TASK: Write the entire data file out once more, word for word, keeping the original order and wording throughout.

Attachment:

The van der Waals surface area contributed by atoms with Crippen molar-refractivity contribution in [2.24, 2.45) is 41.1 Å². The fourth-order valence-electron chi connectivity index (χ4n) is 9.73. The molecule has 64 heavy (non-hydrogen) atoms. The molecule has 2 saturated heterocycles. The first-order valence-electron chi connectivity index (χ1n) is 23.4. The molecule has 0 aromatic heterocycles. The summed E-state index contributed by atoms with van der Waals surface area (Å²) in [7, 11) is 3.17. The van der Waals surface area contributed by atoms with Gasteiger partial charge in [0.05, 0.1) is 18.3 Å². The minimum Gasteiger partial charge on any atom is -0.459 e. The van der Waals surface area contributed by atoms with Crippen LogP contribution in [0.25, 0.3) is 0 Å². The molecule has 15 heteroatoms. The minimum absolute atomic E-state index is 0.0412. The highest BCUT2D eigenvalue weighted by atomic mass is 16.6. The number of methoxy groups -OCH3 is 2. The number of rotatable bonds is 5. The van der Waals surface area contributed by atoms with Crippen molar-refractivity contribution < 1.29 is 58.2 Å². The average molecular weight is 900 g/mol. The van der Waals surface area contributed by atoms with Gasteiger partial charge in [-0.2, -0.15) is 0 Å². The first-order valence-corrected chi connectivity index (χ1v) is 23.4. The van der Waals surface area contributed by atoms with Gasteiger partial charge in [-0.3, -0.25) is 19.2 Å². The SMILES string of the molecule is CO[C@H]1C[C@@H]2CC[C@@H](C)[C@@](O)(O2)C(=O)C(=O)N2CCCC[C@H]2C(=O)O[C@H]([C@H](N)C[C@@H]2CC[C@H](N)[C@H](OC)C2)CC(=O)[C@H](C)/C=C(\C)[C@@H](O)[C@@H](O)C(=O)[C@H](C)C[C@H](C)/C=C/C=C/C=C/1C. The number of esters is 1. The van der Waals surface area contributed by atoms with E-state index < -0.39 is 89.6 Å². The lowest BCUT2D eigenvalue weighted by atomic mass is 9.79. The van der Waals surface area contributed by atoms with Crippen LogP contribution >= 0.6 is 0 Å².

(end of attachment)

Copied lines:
The van der Waals surface area contributed by atoms with Crippen molar-refractivity contribution in [2.24, 2.45) is 41.1 Å². The fourth-order valence-electron chi connectivity index (χ4n) is 9.73. The molecule has 64 heavy (non-hydrogen) atoms. The molecule has 2 saturated heterocycles. The first-order valence-electron chi connectivity index (χ1n) is 23.4. The molecule has 0 aromatic heterocycles. The summed E-state index contributed by atoms with van der Waals surface area (Å²) in [7, 11) is 3.17. The van der Waals surface area contributed by atoms with Gasteiger partial charge in [0.05, 0.1) is 18.3 Å². The minimum Gasteiger partial charge on any atom is -0.459 e. The van der Waals surface area contributed by atoms with Crippen LogP contribution in [0.25, 0.3) is 0 Å². The molecule has 15 heteroatoms. The minimum absolute atomic E-state index is 0.0412. The highest BCUT2D eigenvalue weighted by atomic mass is 16.6. The number of methoxy groups -OCH3 is 2. The number of rotatable bonds is 5. The van der Waals surface area contributed by atoms with Crippen molar-refractivity contribution < 1.29 is 58.2 Å². The average molecular weight is 900 g/mol. The van der Waals surface area contributed by atoms with Gasteiger partial charge in [-0.2, -0.15) is 0 Å². The first-order valence-corrected chi connectivity index (χ1v) is 23.4. The van der Waals surface area contributed by atoms with Gasteiger partial charge in [-0.3, -0.25) is 19.2 Å². The SMILES string of the molecule is CO[C@H]1C[C@@H]2CC[C@@H](C)[C@@](O)(O2)C(=O)C(=O)N2CCCC[C@H]2C(=O)O[C@H]([C@H](N)C[C@@H]2CC[C@H](N)[C@H](OC)C2)CC(=O)[C@H](C)/C=C(\C)[C@@H](O)[C@@H](O)C(=O)[C@H](C)C[C@H](C)/C=C/C=C/C=C/1C. The number of esters is 1. The van der Waals surface area contributed by atoms with E-state index < -0.39 is 89.6 Å². The lowest BCUT2D eigenvalue weighted by atomic mass is 9.79. The van der Waals surface area contributed by atoms with Crippen LogP contribution >= 0.6 is 0 Å².